Soft Focus Is An Important Stepping Stone From Human To Animal Massage
By Sara Light-Waller, MA, LMP, LAMP, SAMP
Published in Washington Massage Journal
Word Count: 723
On any given day a massage therapist welcomes a wide range of clients—young and old, male and female, short and tall, but almost all on two legs. The new Animal Massage Practitioner endorsement in Washington State may change that. In the future, some of those clients may be four-legged. What will you have to change to accommodate them?
Many of the techniques used with animal massage clients are similar to those used with human clients, and the goals of the massage may be similar, too. But as an animal massage practitioner, you’ll need to make some fundamental shifts in your thinking or the result may be an uncomfortable experience for both you and your furry client. To create a successful massage that is beneficial to the animal, the first shift you’ll need to make is in your intention.
Intention is the ability to focus the mind on a particular purpose or goal. In human massage, focused intention is critical for a grounded and solid session. It’s the kind single-minded, “hard focus” intention that carries us through a difficult treatment protocol while keeping us in touch with our client. If you bring that same hard focus intention to your animal massage clients, you may find your quiet animal client growing restless. You can try this on your own pet. Instead of simply petting him or her, turn the full force of your massage intention on them. It’s the rare animal that doesn’t become agitated under such sharp focus.
Animals are very astute at reading our intentions, and they are extremely sensitive to them. All you have to do is think about taking your dog out to the park and he may be two steps ahead of you, grabbing the leash and waiting by the door. When a horseback rider thinks about asking their mount to change gaits, a trained horse frequently anticipates the request and changes gaits anticipates and reacts. One reason animals are so attuned to intention is that they are practiced in using it to hunt. Predatory animals like dogs and cats first focus on a target and then go after it. Prey species like horses are intent at being watchful in order to protect themselves from the intention-filled gaze of hungry hunters. When a human (a predatory species) focuses their intention on an animal, even when it is for beneficial purposes, the animal can feel caught in a hunter’s gaze.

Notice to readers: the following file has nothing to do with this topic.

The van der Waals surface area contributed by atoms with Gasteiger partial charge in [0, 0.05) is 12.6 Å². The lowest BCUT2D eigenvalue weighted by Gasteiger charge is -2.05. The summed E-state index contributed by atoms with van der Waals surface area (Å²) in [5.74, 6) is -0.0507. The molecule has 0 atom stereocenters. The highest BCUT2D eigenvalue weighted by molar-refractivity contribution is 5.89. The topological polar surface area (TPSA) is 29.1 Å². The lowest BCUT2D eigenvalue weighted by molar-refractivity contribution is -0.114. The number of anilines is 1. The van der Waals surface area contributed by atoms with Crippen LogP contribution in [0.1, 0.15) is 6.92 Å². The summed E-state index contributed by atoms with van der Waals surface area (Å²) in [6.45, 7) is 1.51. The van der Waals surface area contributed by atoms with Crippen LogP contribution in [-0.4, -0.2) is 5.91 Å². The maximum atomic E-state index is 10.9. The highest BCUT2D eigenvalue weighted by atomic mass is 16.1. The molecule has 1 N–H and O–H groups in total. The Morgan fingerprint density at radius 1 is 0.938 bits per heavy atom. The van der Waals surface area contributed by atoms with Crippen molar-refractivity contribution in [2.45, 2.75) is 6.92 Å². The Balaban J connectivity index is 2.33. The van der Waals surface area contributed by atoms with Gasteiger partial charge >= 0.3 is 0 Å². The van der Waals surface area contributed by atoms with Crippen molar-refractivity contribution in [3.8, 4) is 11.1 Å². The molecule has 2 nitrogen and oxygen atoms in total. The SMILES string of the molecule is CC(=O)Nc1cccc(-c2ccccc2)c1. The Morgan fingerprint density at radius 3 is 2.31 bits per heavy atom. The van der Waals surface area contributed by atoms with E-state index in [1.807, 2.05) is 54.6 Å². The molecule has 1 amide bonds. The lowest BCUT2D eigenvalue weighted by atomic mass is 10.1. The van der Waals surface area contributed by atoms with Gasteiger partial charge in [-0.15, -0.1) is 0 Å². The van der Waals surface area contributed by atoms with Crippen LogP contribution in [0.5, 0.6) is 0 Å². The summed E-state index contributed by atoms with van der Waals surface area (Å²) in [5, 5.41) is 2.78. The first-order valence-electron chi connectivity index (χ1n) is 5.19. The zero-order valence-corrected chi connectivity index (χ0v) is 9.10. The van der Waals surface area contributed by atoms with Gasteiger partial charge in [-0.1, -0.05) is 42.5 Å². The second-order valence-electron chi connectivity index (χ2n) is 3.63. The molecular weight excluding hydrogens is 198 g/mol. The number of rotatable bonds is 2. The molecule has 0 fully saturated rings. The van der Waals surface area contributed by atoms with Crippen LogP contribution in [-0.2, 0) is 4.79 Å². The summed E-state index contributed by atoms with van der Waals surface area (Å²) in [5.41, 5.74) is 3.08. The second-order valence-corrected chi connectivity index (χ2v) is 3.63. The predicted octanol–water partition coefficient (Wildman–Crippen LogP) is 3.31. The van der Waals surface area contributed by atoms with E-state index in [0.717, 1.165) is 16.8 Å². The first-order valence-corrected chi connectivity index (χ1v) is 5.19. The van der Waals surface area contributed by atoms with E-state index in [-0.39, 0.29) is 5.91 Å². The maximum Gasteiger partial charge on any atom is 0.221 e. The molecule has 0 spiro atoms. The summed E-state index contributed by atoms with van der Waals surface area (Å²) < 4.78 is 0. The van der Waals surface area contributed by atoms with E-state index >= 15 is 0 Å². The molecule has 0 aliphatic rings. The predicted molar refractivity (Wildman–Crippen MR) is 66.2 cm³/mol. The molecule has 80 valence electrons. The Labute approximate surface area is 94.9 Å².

Another reason animals are so sensitive to intent is that their main method of communication is non-verbal. From a very young age, animals develop the ability to read the most subtle nuances of body language, a necessity in communicating effectively with other animals around them. When an animal lives with people, he/she learns to understand us without spoken language using nonverbal skills. Human massage clients withstand focused intention because they’ve been given a verbal introduction to massage and they understand the context. Animals only receive our body language, often at full volume, and they respond instinctively.
Is there a way to keep your animal client comfortably relaxed while you start their massage? The answer is “soft focus,” keeping your mind on the goal but without the razor-sharp and unrelenting plan of action involved in “hard focus” intention. Idly petting or stroking your animal is an example of extremely soft-focus intention. Working with soft focus in animal massage is like allowing yourself to see using peripheral vision. It encompasses more and highlights less. Here is a soft focus exercise that I use with students in both my small and large animal massage classes. Try it with your pet.
Begin by grounding and centering yourself. While keeping your breathing slow and deep and your mind as quiet as possible, lay one hand on the animal. Close your eyes and allow your soft hand to feel the animal’s body under it, using not just fingers but also the heel and palm. Allow your mind to drift while assessing what you feel. If you feel your animal starting to get restless, drift more and assess less. Continue this process until the animal is comfortable and begins to relax. Once the animal relaxes you’re ready to start a massage.
Soft focus is an important stepping-stone between the worlds of human and animal massage, an essential tool for helping your animal clients feel and perform better.